The future of news is entrepreneurial

Jeff-JarvisThere’s a brilliant guy named Jeff Jarvis with a blog called Buzz Machine.

Rockin’ reads it religiously.

I find it bloody dense. Wordy. Few graphics or photos. A video once-in-a-while if you’re lucky.

But one dense Buzz Machine post is dead on, something explained better than I’ve heard before:

The future of news is entrepreneurial

The future of news is not institutional… The news of tomorrow has yet to be built…. The structure – the ecosystem – of news will not be dominated by a few corporations but likely will be made up of networks of many startups performing specialized functions

That statement also holds many implications for sectors of the economy and society: investment (put money into the new, not the old)… public policy (don’t protect and preserve the incumbents but nurture the startups by creating a fertile and level playing field)… education (how do we train journalists when everyone can do journalism? – how do we train everyone?)… marketing (advertising won’t be one-stop shopping anymore and that means it may support news less)… PR (influence will be no longer be concentrated)…


He writes this, I think, as a response to the idiotic proposals that governments should support your local paper with tax dollars.

Are you telling me the Calgary Herald is too big to fail? … It’s not.

There’s a cheesy sounding news service called Demand Media, founded 2006. It’s already the single largest contributor to YouTube.

Also founded 2006, but better, is a company called My friend Blythe Lawrence went to work for them. She’s a trained journalist. Check out Blythe’s “blog” – Gymnastics Examiner. It’s as good as any of the old media in my business.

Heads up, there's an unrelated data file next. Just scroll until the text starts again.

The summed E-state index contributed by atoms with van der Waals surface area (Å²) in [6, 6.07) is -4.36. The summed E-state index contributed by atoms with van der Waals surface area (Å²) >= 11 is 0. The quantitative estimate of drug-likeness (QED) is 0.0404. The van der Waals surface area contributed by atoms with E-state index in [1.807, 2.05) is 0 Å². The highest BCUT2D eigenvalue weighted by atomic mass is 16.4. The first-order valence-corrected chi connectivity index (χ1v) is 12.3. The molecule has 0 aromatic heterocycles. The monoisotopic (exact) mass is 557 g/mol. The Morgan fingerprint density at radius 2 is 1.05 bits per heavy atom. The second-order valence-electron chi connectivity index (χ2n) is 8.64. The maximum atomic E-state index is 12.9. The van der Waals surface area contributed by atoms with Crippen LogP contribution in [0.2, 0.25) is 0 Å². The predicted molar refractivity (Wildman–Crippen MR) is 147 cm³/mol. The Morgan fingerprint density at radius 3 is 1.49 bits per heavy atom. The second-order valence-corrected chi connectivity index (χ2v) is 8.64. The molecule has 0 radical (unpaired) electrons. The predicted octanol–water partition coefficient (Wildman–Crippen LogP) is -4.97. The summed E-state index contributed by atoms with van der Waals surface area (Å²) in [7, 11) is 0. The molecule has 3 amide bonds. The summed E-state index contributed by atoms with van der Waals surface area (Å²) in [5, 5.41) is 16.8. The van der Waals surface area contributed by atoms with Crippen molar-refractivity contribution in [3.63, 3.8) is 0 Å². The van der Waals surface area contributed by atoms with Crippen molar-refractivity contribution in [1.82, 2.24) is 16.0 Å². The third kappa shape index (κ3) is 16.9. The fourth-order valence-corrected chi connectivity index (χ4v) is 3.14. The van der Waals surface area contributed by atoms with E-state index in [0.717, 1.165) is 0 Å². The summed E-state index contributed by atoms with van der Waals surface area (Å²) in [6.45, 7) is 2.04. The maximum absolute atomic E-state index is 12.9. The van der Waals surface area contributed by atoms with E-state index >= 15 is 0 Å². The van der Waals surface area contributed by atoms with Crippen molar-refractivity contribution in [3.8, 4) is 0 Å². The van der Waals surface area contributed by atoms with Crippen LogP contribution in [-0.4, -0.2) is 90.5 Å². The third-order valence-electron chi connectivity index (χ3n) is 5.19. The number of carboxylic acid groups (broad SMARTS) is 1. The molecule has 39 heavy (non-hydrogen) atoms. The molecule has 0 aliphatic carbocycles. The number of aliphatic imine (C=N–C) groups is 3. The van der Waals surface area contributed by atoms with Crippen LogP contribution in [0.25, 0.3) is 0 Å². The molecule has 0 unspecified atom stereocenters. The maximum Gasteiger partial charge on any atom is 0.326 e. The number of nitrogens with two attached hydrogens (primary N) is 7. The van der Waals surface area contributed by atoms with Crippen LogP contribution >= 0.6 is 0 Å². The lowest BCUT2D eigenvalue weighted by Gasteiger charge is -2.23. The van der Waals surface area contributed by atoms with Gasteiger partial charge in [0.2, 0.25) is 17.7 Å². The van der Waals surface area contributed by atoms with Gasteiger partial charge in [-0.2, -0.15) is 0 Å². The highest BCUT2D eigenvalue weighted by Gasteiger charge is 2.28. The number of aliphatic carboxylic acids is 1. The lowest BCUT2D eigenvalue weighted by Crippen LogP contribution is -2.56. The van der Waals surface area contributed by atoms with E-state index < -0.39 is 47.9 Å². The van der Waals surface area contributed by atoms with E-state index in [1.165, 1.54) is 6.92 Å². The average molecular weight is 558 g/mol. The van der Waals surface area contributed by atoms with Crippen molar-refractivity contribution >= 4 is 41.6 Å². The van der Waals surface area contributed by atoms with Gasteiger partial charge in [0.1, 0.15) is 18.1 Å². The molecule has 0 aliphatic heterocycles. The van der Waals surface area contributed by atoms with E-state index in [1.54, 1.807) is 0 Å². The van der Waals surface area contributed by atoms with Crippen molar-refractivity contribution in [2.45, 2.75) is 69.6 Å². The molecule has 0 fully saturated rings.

Jeff Jarvis is associated with another new (2007) media company called Daylife.


Looks like all 3 of these companies are going to survive. Dozens more will be founded. Some will flounder.

All 3 are radically different business models. In all 3 most of the people producing the content are paid very little.

Those are all “news” sites. More likely to survive longterm are speciality sites. I frequently read Matador Travel, for example. It’s an online travel magazine and social network. I’m more likely to check Matador for travel, or the Gadling travel blog, than look at travel pieces in a news site like DayLife. Matador and Gadling specialize in travel.

A friend of mine Kraig Becker went to work for Gadling recently. He’s getting paid something, and really enjoying posting for them. I’m totally happy with the quality of Kraig’s writing. And scan each and every one because I like his perspective on adventure travel.

We don’t know yet how we will get our news 2 years from now. It’s being fought out in the market place of ideas right now.

Perhaps they’ll even find a way to monetize news. To pay the people that produce it in micropayments. … My guess is that very few journalists will be well paid in future, however.

Certainly I won’t be subscribing to the Calgary Herald dead tree edition, ever again.

==== UPDATE:

I heard Jeff Jarvis on Leo Laporte’s new audiocast, This Week in Google.

Jarvis is a genius. Much better in audio than in text, IMHO.

His book, however, What Would Google Do? is high on my “to listen to soon” list.


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Rick Mc

Career gymnastics coach who loves the outdoors, and the internet.

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